I am willing to fund the colorless version AND the green version if you want.  Just let me know.

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Couldn't the EEPROM be

Couldn't the EEPROM be programmed in circuit? Granted not everybody would use it but that would make it much easier to re-program. Shouldn't be too hard to write the programming software.

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And the switch board - using

And the switch board - using the same ALPS switches I use on my Switcheroo! PCB :

 

I even have a name for it now - lol - probably not too original, but neither was Switcheroo! :)

I'm pretty sure the colour PCB you guys are talking about is a transparent solder mask with black FR4, and white legend. OSHpark offer that as an After Dark board (https://pbs.twimg.com/media/ECDpXR0UYAE_PqH.jpg)

The transparent mask does look pretty cool . I'm thinking about putting all 3 of my boards together on a small panel like I did for Switcheroo! and Pseudo DB-19 - be nice to do it in the clear.

 

These boards have been ordered. I have the ROM sets from Bob, and will start created some initial ROM sets that I can flash on, along with a quick reference sheet with the ROM set numbers and descriptions :)

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I was just going to put three

I was just going to put three toggle switches on perf and wire them up on jumper lead wire/ribbon. :D

 

It is easy to build a shell for toggle switches, so that I can put it on the side of the unit with no fear of shorting.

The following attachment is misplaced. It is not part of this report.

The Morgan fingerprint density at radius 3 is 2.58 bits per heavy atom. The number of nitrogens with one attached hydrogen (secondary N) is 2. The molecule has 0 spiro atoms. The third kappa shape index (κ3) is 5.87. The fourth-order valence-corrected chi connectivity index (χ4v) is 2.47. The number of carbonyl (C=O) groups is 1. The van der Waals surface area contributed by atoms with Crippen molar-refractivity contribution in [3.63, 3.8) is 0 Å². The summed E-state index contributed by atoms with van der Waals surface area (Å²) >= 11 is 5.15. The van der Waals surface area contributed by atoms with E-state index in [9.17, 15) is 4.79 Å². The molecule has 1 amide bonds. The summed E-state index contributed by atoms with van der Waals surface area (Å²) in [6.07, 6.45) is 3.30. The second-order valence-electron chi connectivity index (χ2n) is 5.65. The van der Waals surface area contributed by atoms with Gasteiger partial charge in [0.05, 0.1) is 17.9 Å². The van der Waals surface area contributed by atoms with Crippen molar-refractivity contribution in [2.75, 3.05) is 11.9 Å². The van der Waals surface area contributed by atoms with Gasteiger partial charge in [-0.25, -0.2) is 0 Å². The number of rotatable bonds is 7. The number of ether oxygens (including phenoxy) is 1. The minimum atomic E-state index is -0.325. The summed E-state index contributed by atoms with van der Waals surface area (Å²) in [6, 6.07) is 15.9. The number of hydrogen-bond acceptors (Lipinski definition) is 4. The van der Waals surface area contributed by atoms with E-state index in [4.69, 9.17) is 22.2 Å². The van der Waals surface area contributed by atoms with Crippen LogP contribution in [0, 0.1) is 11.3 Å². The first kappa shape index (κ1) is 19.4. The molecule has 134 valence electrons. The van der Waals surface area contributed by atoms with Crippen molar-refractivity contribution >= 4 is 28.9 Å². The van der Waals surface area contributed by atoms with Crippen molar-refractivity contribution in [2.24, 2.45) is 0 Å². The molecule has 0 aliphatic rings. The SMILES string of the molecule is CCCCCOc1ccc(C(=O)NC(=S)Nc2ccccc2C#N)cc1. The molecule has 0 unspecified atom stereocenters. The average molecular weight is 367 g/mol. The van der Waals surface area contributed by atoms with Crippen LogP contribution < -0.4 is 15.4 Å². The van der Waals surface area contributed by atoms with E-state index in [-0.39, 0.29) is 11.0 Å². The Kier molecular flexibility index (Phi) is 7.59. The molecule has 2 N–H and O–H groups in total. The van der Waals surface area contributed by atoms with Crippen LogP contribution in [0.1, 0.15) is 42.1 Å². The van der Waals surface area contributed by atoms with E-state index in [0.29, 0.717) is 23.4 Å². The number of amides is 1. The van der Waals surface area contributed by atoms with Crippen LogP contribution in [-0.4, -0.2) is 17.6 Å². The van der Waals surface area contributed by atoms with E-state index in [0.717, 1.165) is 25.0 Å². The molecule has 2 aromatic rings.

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Yeah - for the price of the

Yeah - for the price of the PCB though, I thought it would save a lot of mucking around and I can just stick rubber feet under it or 3D print an enclosure :)

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Meanwhile...

I'll look at getting one of these babies: https://au.mouser.com/ProductDetail/Grayhill/94HBB08T?qs=ls7QRyWmRk67N6Qq31S%252BcA%3D%3D

(I'm a rotary dial fan, so sue me! :-)

 

 

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That would work pretty well -

That would work pretty well - its pretty small though? I could look at implementing one of those - ideally something a little bigger (that one is only 1cm x 1cm approx).

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Rom sets so far :

Rom sets so far :

 

0 = Applesoft Basic1 = Integer Basic with Programmers Aid @ D0, empty D8 socket, no autostart 2= Integer Basic with Dr Watson @ D8 /  The Inspector @ D0, no autostart3= ??4= ??5= ??6= Applesoft Basic modified for lower case7=  Apple 1 Emulation

 

Any other suggestions to fill slots 3,4,5? Or a preferred order?

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DeanClaxton wrote:Rom sets so
DeanClaxton wrote:

Rom sets so far :

 

0 = Applesoft Basic1 = Integer Basic with Programmers Aid @ D0, empty D8 socket, no autostart 2= Integer Basic with Dr Watson @ D8 /  The Inspector @ D0, no autostart3= ??4= ??5= ??6= Applesoft Basic modified for lower case7=  Apple 1 Emulation

 

Any other suggestions to fill slots 3,4,5?

 

1. Integer BASIC + AutoStart ROM. 

Would populating D8 with the autostart ROM still work with this design? I'd still think that having AutoStart available for both AppleSoft and Integer BASIC is prudent. 

 

2. Diagnostics ROMs:

I cannot stress enough how useful it is to have a ROM-based diagnostics tool. Here's the Apple set, although perhaps something better exists now. 

 

https://mirrors.apple2.org.za/ftp.apple.asimov.net/emulators/rom_images/077-0022%20077-0023%20Apple%20Diagnostic%20Card%20-%20ROMs%202764.zip

 

3. Apple ][ J-Plus